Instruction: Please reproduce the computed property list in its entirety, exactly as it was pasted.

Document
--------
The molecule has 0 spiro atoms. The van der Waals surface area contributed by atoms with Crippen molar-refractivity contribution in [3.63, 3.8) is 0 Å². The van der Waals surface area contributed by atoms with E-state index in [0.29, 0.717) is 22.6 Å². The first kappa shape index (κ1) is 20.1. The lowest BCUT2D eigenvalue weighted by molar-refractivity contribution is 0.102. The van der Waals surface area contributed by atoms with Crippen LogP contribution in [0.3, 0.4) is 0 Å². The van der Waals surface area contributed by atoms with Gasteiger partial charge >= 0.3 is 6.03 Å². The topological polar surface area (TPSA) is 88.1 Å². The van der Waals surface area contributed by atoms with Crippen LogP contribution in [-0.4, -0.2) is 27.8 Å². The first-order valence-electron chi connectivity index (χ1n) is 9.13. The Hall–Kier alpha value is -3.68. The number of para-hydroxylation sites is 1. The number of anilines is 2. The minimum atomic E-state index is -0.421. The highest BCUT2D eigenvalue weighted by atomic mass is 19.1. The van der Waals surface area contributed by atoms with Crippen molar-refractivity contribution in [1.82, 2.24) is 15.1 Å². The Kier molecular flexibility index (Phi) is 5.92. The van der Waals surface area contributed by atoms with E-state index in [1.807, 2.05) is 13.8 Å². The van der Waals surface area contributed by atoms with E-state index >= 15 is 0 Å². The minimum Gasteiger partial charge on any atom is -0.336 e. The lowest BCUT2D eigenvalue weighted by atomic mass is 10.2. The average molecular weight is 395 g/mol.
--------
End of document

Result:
The molecule has 0 spiro atoms. The van der Waals surface area contributed by atoms with Crippen molar-refractivity contribution in [3.63, 3.8) is 0 Å². The van der Waals surface area contributed by atoms with E-state index in [0.29, 0.717) is 22.6 Å². The first kappa shape index (κ1) is 20.1. The lowest BCUT2D eigenvalue weighted by molar-refractivity contribution is 0.102. The van der Waals surface area contributed by atoms with Crippen LogP contribution in [0.3, 0.4) is 0 Å². The van der Waals surface area contributed by atoms with Gasteiger partial charge >= 0.3 is 6.03 Å². The topological polar surface area (TPSA) is 88.1 Å². The van der Waals surface area contributed by atoms with Crippen LogP contribution in [-0.4, -0.2) is 27.8 Å². The first-order valence-electron chi connectivity index (χ1n) is 9.13. The Hall–Kier alpha value is -3.68. The number of para-hydroxylation sites is 1. The number of anilines is 2. The minimum atomic E-state index is -0.421. The highest BCUT2D eigenvalue weighted by atomic mass is 19.1. The van der Waals surface area contributed by atoms with Crippen molar-refractivity contribution in [1.82, 2.24) is 15.1 Å². The Kier molecular flexibility index (Phi) is 5.92. The van der Waals surface area contributed by atoms with E-state index in [1.807, 2.05) is 13.8 Å². The van der Waals surface area contributed by atoms with E-state index >= 15 is 0 Å². The minimum Gasteiger partial charge on any atom is -0.336 e. The lowest BCUT2D eigenvalue weighted by atomic mass is 10.2. The average molecular weight is 395 g/mol.